Episode 9-Part 1: Botox and Changing Perceptions of Aging
Celebrity J Lo caused a bit of a stir amongst a few US dermatologists when she claimed she hasn’t had any anti-aging Botox injections till this day- crediting her 51-year old, wrinkle-less visage to olive oil, notwithstanding her latest skincare line launch. Is there anything wrong with what she said or is she being scrutinised because of her celebrity status and the fact that she’s launching a new skincare line? In this episode, accredited Singapore dermatologist Dr. Teo Wan Lin discusses that, the ethics of aesthetic medicine practice and changing societal perceptions of ageing, with her plastic surgeon colleagues Dr. Chris Chui, Dr. Terence Goh and Dr. Zulfikar Rasheed from AZATACA Plastic Surgery.
Dr. TWL: Hello guys I’m Dr. Teo Wan Lin and welcome to my podcast, Dermatologist Talks: Science of Beauty. In this podcast we discuss all things beauty and science related, including whats new and trending. Just a couple of weeks back, celebrity J Lo caused a stir amongst dermatologists in the US. She claimed she hasn’t had botox till this day. She credits her 51-year old wrinkle-less visage to olive oil, notwithstanding her latest skincare line launch.
Now I definitely have my own opinions on that, both as a woman and as a dermatologist. But before you hear what I have to say, I want to introduce 3 guests, esteemed plastic surgeons, and friends of mine:
Dr. Chris Chui, Dr. Terence Goh and Dr. Zul Rasheed from AZATACA Plastic Surgery, who will be joining us today on this episode.
I had the pleasure of working with Chris, Terence and Zul who were my registrars when I was a junior dermatology resident. I was rotating through the Department of Plastic Surgery and Burns unit at the Singapore General Hospital over a decade ago. How time flies! They have now set Up their private practice AZATACA, and are also my neighbours at Royal Square Novena Medical Suites. So big hello to you guys, it’s been a really long time! How has 2020 been for all of you?
Chris: Hi Wan Lin, this is Chris. thanks for having us on your podcast. My interest is a lot of mostly reconstructive surgery – some aesthetic work as well. In Singapore we do a bit of everything. 2020, I mean same for everyone, we’ve had our ups and downs but overall we’ve pulled through quite well. AZATACA is doing well, so it’s good to be your neighbor as well, and hopefully we’ll see you around.
Dr. TWL: It’s lovely to have you guys in the same building – again! Terrence, tell us what you’ve been up to.
Terence: Hi Wan Lin, thanks for having us on this podcast. This is my first time, so it’s quite exciting. AZATACA is formed by Chris, myself, and Zul, so we are 3 plastic surgeons together. We had, like Chris mentioned, a rough time in the earlier part of the year. But we managed to pull through. We have just relocated to the new AZATACA plastic surgery centre on level 14. So we’re looking forward to this new place that we have and also meeting you along the corridor.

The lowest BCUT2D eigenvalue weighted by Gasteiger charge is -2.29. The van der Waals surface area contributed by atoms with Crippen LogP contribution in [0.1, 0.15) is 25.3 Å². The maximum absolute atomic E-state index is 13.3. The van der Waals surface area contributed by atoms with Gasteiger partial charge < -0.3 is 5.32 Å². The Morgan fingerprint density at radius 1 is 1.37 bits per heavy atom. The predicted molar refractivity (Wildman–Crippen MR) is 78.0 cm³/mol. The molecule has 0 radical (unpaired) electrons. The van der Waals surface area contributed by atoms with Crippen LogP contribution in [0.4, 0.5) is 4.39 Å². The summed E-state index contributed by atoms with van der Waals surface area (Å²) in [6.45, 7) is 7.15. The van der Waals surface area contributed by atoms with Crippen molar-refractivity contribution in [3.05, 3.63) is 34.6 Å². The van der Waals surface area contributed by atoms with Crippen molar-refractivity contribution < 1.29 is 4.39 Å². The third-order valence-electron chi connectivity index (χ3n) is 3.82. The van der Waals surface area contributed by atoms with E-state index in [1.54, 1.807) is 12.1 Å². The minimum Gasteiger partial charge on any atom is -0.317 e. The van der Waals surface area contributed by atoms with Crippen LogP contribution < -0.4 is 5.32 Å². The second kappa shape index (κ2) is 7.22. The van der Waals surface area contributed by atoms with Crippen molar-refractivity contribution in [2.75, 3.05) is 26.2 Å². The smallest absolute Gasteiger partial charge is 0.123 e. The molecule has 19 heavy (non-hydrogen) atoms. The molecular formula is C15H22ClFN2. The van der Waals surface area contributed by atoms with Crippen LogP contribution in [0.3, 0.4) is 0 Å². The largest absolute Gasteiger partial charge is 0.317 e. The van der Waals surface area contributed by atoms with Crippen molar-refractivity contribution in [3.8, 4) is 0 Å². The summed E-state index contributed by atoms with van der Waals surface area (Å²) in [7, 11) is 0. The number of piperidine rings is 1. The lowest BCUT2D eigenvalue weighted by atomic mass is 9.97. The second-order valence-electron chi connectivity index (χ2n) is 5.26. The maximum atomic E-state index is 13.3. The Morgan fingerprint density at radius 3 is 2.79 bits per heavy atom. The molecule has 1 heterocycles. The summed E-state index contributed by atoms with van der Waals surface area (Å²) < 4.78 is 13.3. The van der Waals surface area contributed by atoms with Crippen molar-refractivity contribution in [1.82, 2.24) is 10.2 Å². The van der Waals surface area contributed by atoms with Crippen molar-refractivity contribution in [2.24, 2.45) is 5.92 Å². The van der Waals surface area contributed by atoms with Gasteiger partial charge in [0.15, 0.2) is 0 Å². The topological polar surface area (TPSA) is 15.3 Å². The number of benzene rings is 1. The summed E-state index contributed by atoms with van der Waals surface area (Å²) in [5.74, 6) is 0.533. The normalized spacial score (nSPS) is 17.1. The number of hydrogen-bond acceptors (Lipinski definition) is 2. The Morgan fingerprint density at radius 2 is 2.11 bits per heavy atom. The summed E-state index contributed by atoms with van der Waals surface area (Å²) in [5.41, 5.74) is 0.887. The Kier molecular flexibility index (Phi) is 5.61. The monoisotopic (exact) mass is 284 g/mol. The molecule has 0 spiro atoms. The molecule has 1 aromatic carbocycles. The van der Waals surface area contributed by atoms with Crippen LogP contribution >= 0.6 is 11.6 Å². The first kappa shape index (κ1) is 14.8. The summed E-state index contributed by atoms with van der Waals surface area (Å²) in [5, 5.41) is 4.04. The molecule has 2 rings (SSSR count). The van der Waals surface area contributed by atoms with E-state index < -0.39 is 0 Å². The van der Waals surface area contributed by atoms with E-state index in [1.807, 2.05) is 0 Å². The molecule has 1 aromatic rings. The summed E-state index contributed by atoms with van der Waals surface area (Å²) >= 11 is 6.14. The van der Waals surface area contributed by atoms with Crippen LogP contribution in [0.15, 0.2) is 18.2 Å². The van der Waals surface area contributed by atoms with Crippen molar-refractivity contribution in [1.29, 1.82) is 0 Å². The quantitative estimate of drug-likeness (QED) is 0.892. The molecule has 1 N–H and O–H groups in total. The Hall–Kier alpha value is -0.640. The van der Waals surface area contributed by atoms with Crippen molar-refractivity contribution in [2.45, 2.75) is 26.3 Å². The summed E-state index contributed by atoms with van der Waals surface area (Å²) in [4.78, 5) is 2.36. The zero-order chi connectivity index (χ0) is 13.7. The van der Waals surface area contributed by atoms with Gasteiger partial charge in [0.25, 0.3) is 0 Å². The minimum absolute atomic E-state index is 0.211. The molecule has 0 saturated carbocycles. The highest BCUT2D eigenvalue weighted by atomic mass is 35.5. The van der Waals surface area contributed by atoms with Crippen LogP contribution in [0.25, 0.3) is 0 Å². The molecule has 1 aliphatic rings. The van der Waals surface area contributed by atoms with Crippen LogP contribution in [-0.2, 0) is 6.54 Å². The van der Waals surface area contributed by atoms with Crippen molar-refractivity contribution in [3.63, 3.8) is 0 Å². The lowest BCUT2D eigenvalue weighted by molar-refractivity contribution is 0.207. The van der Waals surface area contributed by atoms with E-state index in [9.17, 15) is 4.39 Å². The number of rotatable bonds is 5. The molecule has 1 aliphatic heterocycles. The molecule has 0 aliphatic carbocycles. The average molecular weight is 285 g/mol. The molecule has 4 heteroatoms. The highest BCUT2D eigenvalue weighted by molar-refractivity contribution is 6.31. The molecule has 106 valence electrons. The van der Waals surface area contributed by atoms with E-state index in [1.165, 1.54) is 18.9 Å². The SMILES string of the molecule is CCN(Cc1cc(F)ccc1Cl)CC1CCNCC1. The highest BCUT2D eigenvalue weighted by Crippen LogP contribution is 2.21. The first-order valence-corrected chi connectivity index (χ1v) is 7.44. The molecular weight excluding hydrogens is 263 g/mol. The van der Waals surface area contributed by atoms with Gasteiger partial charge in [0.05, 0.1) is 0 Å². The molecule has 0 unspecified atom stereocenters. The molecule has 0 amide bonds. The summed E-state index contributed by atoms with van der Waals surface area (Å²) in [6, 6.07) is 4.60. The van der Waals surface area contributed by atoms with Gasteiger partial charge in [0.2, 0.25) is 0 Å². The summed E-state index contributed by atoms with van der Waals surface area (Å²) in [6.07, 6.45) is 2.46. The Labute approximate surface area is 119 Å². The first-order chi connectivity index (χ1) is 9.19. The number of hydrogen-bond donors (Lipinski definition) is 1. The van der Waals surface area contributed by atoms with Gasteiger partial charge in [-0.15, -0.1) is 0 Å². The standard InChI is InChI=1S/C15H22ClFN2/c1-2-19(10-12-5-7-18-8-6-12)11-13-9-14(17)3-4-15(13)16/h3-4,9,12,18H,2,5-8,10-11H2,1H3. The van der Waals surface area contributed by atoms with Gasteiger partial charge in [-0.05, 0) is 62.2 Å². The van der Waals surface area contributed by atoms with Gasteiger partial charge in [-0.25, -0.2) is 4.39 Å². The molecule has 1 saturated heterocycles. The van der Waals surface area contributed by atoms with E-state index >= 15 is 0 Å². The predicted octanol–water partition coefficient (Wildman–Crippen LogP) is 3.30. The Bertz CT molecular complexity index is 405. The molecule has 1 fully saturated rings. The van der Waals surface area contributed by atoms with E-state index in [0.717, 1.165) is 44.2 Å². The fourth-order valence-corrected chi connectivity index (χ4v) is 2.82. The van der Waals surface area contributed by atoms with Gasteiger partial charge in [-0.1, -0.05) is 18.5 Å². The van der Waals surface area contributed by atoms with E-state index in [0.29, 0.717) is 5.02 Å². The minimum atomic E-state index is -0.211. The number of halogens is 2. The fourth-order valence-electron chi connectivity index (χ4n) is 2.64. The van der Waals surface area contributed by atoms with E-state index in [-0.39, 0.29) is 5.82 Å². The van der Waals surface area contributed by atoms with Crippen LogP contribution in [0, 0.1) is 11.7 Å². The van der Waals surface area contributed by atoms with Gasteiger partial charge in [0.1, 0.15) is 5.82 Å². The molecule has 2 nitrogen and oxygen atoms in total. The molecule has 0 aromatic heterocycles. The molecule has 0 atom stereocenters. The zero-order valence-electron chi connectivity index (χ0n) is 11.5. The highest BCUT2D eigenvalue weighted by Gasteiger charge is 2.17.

Dr. TWL:Excellent, and likewise! Finally, we have the third musketeer – Zul.
Zul: Hi Wan Lin, how are you? can’t believe it’s been 10 years since we met in SGH. Yeah, I’m Zul, I’m also a plastic surgeon in AZATACA plastic surgery. My interest are in breast and body contouring. And yeah, 2020 has been quite an exciting year, and we’re all waiting for phase 3 to come about.
Dr. TWL: Well it’s so great to connect with you guys again!
JLo’s Botox denial controversy
Dr. TWL: So moving on, before this podcast we were each tasked to examine the video featuring JLo in her latest skincare line advertisement. She shows off her flawless face and body – that inflammed a few US dermatologists who claimed her botox denial was particularly galling. Because, she was showing off her superior genes and “zero effort beauty”. They were suggesting that by doing so, she was dismissing self care and the “discipline” it takes to achieve beauty at her age.
Personally speaking, I was slightly surprised at the outrage. While it isn’t common for a 51 year old to look as flawless as she does in the video, and even less common for someone who never had cosmetic treatments. As a dermatologist, I am generally cautious about speaking about someone’s appearance or age, regardless of what they’ve done or not. However, it’s also relevant that we bring up the issue of whether her botox denial may have been offensive in any way. Would it have been different if she just credited a healthy lifestyle instead of her skincare routine?
Well more on that later because I want to hear what my colleagues in plastic surgery have to say.
What do you guys think, is it at all possible that JLo hasn’t had Botox?
Chris: I’ll go first, Chris here. at 50 years old, she looks really good, she looks quite amazing actually. Her body as well as you were saying. But I guess it is possible, but it is quite highly unlikely. In circles that she’s running in, everyone around her would have some type of treatments done. It’s highly likely that she did something along the way. I’m not sure why she would say she hasn’t done anything along the way, especially anti-aging Botox injections- which is quite harmless. It could have something to do with the fact that she’s launching her own skincare range. But I guess we’d give her the benefit of the doubt and believe her. But it’s pretty hard at that age to not have anything done and look so good.